The assortment you offer within a channel that is meant to acquire new consumers should be different than what you offer to those making routine purchases. That means you also need to know how to classify your assortment into particular product roles, and how that matches to your different channel roles. This not only makes your efforts much more targeted, it also makes your Ecommerce SEO, and other digital media costs, work much more efficiently.
In order to determine the assortment role, you need to understand the following:
- What attributes are most important to the consumer?
- How much are they willing to pay?
- How may that vary depending on which stage they are on their journey?
- What particular need or occasion do they wish to fulfil?
3. Match your pricing model to how your target consumer shops you
The online channel gives many brands more flexibility in setting prices, but also in how they can charge consumers. The beauty of selling online is that there are a number of different pricing strategies you can utilize. From a-al-carte, to memberships and subscriptions, the important thing is to tailor your pricing strategy to your customers. Don’t make the mistake of choosing a pricing model based on what may drive your most predictable revenue. Instead, base the model on how consumers actually buy your products or services.
This is how you can tailor your price point and charge your consumers accordingly, in order to drive retention and recurring purchase.
4. Establish a strategic online playbook from acquisition to retention
The last significant building block to winning online is making sure you are proactive in thinking through how best to acquire and retain consumers who drive profitable growth. Establishing a framework that provides guidance across all revenue growth management levers is perhaps one of the most important elements. This framework needs to encompass everything from acquisition, to retention, and value capture across all online channels:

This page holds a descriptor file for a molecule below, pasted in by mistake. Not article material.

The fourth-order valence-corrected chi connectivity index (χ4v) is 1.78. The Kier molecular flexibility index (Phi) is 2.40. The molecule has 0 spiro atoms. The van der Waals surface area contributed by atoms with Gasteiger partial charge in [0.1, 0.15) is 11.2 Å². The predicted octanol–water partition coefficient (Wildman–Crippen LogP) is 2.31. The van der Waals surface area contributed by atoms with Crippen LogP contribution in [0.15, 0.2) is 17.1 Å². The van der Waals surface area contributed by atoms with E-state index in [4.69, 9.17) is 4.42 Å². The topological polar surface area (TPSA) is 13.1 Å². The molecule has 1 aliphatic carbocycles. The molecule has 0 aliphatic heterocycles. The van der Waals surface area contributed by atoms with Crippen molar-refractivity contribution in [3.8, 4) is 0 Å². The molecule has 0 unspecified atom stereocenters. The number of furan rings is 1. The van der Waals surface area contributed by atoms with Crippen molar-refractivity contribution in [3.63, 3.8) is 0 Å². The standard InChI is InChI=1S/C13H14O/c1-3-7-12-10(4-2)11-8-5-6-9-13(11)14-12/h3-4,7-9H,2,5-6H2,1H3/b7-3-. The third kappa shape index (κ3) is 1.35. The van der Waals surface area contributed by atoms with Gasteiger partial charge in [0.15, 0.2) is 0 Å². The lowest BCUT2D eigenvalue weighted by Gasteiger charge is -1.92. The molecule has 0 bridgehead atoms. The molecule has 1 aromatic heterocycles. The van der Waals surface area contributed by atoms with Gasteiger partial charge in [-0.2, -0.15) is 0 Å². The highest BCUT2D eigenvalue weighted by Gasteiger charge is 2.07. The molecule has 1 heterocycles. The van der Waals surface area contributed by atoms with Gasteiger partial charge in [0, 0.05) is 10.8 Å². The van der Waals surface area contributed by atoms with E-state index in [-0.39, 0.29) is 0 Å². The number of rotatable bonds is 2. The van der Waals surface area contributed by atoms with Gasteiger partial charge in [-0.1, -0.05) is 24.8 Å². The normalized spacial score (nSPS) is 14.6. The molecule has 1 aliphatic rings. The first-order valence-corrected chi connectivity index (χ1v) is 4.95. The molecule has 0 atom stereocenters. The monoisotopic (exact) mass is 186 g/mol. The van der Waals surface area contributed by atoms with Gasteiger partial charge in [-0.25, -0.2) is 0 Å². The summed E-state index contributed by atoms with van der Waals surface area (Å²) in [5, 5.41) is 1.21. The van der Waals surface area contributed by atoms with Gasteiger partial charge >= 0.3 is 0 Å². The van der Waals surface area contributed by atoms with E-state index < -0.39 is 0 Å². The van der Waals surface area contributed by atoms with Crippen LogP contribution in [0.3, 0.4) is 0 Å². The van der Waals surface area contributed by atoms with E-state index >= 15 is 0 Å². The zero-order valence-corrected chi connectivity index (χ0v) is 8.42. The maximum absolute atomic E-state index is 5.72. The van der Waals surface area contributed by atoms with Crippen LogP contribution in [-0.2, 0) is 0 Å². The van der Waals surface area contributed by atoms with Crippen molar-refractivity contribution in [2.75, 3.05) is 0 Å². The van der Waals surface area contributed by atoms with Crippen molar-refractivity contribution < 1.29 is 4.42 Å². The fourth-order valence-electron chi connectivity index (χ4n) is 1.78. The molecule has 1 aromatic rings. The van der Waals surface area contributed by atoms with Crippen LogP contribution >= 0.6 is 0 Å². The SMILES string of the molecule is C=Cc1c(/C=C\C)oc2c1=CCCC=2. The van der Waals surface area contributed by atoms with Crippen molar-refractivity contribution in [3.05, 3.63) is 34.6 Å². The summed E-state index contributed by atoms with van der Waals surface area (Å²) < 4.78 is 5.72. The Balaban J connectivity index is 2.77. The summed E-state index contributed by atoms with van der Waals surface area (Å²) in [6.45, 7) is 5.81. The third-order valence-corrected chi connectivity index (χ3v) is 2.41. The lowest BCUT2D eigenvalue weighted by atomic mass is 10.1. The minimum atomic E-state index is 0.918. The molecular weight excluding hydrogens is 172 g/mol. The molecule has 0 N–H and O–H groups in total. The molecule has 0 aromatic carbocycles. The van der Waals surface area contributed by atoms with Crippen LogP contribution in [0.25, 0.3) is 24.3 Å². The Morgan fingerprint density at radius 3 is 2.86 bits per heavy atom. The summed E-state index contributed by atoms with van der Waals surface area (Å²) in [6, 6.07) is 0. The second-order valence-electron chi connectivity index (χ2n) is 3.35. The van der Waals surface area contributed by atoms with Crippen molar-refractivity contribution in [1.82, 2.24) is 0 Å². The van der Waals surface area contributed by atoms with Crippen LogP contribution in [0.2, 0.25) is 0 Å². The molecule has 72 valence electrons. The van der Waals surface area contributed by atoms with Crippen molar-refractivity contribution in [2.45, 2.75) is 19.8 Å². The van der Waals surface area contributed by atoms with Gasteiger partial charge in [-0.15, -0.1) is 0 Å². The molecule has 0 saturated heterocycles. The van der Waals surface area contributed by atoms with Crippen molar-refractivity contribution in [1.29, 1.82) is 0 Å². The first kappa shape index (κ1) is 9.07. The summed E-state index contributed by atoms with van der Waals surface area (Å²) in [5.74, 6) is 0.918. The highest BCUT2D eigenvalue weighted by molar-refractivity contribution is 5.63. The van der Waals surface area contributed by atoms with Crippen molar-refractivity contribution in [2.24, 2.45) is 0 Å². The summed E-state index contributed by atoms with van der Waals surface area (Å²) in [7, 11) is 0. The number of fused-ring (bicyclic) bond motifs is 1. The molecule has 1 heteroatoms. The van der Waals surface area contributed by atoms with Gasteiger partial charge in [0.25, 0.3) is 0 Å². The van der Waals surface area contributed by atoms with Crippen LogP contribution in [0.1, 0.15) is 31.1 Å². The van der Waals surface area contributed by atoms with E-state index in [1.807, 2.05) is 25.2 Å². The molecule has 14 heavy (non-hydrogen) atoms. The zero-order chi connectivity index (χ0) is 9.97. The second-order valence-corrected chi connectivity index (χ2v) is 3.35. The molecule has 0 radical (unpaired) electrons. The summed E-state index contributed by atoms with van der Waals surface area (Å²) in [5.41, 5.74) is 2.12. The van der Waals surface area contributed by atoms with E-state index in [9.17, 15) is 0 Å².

- How do you drive awareness and consideration?
- How do you engage consumers further?
- How do you build loyalty?
- What prices can be set for your products across different channels to retain demand and grow sales?
Keep in mind, “online” is a host of a wide variety of channels. Not only can you utilize Facebook Marketplace and Amazon to sell your products, but you can connect with your consumers through email, text messages, and social media. So, it is important to understand both the roles of these different touchpoints, and how you enter that conversation.
Once you have a clear understanding of your consumer journey, and the different roles your online channels and assortment play, you can then determine the right pricing strategy, and develop a strategic playbook that will allow you to implement a successful eCommerce strategy.
In part 2 of this series we will answer some common questions we get asked from consumer brands trying to win online, revealing how brands can start designing these different building blocks.